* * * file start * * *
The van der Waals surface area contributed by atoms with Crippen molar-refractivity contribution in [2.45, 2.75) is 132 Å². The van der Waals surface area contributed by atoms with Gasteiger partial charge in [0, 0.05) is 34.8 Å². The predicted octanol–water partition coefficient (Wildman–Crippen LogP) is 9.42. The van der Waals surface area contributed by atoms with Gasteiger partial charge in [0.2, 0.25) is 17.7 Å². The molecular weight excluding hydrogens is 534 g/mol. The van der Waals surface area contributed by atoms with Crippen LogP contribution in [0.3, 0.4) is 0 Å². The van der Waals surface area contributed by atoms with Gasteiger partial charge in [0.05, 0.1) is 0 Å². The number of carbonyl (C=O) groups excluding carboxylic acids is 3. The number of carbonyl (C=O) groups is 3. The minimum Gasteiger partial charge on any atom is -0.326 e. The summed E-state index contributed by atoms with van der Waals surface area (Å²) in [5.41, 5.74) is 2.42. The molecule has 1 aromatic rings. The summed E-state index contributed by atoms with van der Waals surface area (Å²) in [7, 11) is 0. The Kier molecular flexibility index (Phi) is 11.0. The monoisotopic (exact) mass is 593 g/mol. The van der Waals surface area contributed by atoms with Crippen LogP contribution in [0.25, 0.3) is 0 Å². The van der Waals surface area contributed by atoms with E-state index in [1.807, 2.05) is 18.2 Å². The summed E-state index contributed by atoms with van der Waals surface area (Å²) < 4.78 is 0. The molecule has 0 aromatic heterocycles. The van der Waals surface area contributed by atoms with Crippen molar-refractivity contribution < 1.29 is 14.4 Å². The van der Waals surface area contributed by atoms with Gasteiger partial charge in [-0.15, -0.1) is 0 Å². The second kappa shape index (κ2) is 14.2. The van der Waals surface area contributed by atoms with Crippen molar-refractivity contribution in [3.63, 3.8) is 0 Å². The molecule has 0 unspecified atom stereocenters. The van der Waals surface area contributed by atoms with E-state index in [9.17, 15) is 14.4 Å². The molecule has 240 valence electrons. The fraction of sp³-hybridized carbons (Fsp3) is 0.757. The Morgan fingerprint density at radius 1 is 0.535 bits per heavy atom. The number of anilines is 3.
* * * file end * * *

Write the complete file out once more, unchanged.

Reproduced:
The van der Waals surface area contributed by atoms with Crippen molar-refractivity contribution in [2.45, 2.75) is 132 Å². The van der Waals surface area contributed by atoms with Gasteiger partial charge in [0, 0.05) is 34.8 Å². The predicted octanol–water partition coefficient (Wildman–Crippen LogP) is 9.42. The van der Waals surface area contributed by atoms with Gasteiger partial charge in [0.2, 0.25) is 17.7 Å². The molecular weight excluding hydrogens is 534 g/mol. The van der Waals surface area contributed by atoms with Crippen LogP contribution in [0.3, 0.4) is 0 Å². The van der Waals surface area contributed by atoms with Gasteiger partial charge in [0.05, 0.1) is 0 Å². The number of carbonyl (C=O) groups excluding carboxylic acids is 3. The number of carbonyl (C=O) groups is 3. The minimum Gasteiger partial charge on any atom is -0.326 e. The summed E-state index contributed by atoms with van der Waals surface area (Å²) in [5.41, 5.74) is 2.42. The molecule has 1 aromatic rings. The summed E-state index contributed by atoms with van der Waals surface area (Å²) in [7, 11) is 0. The Kier molecular flexibility index (Phi) is 11.0. The monoisotopic (exact) mass is 593 g/mol. The van der Waals surface area contributed by atoms with Crippen LogP contribution in [0.25, 0.3) is 0 Å². The van der Waals surface area contributed by atoms with E-state index in [1.807, 2.05) is 18.2 Å². The summed E-state index contributed by atoms with van der Waals surface area (Å²) < 4.78 is 0. The molecule has 0 aromatic heterocycles. The van der Waals surface area contributed by atoms with Crippen molar-refractivity contribution < 1.29 is 14.4 Å². The van der Waals surface area contributed by atoms with Gasteiger partial charge in [-0.15, -0.1) is 0 Å². The second kappa shape index (κ2) is 14.2. The van der Waals surface area contributed by atoms with Crippen molar-refractivity contribution in [3.63, 3.8) is 0 Å². The molecule has 0 unspecified atom stereocenters. The van der Waals surface area contributed by atoms with E-state index in [9.17, 15) is 14.4 Å². The molecule has 240 valence electrons. The fraction of sp³-hybridized carbons (Fsp3) is 0.757. The Morgan fingerprint density at radius 1 is 0.535 bits per heavy atom. The number of anilines is 3.